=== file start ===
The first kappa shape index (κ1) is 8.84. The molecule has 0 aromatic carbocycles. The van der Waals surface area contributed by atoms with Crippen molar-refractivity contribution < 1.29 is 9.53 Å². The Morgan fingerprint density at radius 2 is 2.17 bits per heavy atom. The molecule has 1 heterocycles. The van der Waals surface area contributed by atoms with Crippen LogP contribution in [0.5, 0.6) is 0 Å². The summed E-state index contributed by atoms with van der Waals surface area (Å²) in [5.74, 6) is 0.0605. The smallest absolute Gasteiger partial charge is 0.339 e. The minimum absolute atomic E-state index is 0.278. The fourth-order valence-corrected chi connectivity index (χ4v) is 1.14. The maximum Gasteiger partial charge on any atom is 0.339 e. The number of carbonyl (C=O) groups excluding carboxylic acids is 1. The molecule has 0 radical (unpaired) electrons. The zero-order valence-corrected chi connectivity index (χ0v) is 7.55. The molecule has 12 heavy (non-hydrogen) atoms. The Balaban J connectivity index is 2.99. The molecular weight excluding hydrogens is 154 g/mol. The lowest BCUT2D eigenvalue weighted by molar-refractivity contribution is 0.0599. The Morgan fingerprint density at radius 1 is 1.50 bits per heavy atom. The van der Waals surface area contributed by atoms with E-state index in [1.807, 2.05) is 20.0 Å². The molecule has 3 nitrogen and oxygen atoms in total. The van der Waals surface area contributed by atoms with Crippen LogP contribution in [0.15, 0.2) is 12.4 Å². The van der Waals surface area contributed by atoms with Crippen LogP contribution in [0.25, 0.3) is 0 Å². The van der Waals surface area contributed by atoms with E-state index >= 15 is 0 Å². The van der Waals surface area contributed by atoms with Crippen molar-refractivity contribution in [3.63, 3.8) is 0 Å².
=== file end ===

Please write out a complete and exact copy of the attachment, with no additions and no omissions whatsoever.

The first kappa shape index (κ1) is 8.84. The molecule has 0 aromatic carbocycles. The van der Waals surface area contributed by atoms with Crippen molar-refractivity contribution < 1.29 is 9.53 Å². The Morgan fingerprint density at radius 2 is 2.17 bits per heavy atom. The molecule has 1 heterocycles. The van der Waals surface area contributed by atoms with Crippen LogP contribution in [0.5, 0.6) is 0 Å². The summed E-state index contributed by atoms with van der Waals surface area (Å²) in [5.74, 6) is 0.0605. The smallest absolute Gasteiger partial charge is 0.339 e. The minimum absolute atomic E-state index is 0.278. The fourth-order valence-corrected chi connectivity index (χ4v) is 1.14. The maximum Gasteiger partial charge on any atom is 0.339 e. The number of carbonyl (C=O) groups excluding carboxylic acids is 1. The molecule has 0 radical (unpaired) electrons. The zero-order valence-corrected chi connectivity index (χ0v) is 7.55. The molecule has 12 heavy (non-hydrogen) atoms. The Balaban J connectivity index is 2.99. The molecular weight excluding hydrogens is 154 g/mol. The lowest BCUT2D eigenvalue weighted by molar-refractivity contribution is 0.0599. The Morgan fingerprint density at radius 1 is 1.50 bits per heavy atom. The van der Waals surface area contributed by atoms with E-state index in [1.807, 2.05) is 20.0 Å². The molecule has 3 nitrogen and oxygen atoms in total. The van der Waals surface area contributed by atoms with Crippen LogP contribution in [0.15, 0.2) is 12.4 Å². The van der Waals surface area contributed by atoms with Crippen LogP contribution in [0.25, 0.3) is 0 Å². The van der Waals surface area contributed by atoms with E-state index >= 15 is 0 Å². The van der Waals surface area contributed by atoms with Crippen molar-refractivity contribution in [3.63, 3.8) is 0 Å².